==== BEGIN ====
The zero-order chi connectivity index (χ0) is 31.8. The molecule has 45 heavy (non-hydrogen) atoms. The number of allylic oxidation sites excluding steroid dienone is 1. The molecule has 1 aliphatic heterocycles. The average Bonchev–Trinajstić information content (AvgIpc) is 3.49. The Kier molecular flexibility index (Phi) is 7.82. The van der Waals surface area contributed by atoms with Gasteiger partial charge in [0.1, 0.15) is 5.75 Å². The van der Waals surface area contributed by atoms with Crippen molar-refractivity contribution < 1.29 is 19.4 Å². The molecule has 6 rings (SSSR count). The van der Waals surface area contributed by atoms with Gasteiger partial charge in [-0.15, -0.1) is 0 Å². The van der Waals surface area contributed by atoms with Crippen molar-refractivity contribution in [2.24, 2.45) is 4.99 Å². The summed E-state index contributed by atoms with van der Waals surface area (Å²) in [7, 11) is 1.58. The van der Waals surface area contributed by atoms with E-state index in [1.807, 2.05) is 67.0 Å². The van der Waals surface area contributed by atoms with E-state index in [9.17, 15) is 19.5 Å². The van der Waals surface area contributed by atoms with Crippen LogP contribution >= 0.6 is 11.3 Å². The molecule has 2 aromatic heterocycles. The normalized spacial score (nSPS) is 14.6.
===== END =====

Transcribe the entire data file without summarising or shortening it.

The zero-order chi connectivity index (χ0) is 31.8. The molecule has 45 heavy (non-hydrogen) atoms. The number of allylic oxidation sites excluding steroid dienone is 1. The molecule has 1 aliphatic heterocycles. The average Bonchev–Trinajstić information content (AvgIpc) is 3.49. The Kier molecular flexibility index (Phi) is 7.82. The van der Waals surface area contributed by atoms with Gasteiger partial charge in [0.1, 0.15) is 5.75 Å². The van der Waals surface area contributed by atoms with Crippen molar-refractivity contribution < 1.29 is 19.4 Å². The molecule has 6 rings (SSSR count). The van der Waals surface area contributed by atoms with Gasteiger partial charge in [-0.15, -0.1) is 0 Å². The van der Waals surface area contributed by atoms with Crippen molar-refractivity contribution in [2.24, 2.45) is 4.99 Å². The summed E-state index contributed by atoms with van der Waals surface area (Å²) in [7, 11) is 1.58. The van der Waals surface area contributed by atoms with E-state index in [1.807, 2.05) is 67.0 Å². The van der Waals surface area contributed by atoms with E-state index in [9.17, 15) is 19.5 Å². The van der Waals surface area contributed by atoms with Crippen LogP contribution >= 0.6 is 11.3 Å². The molecule has 2 aromatic heterocycles. The normalized spacial score (nSPS) is 14.6.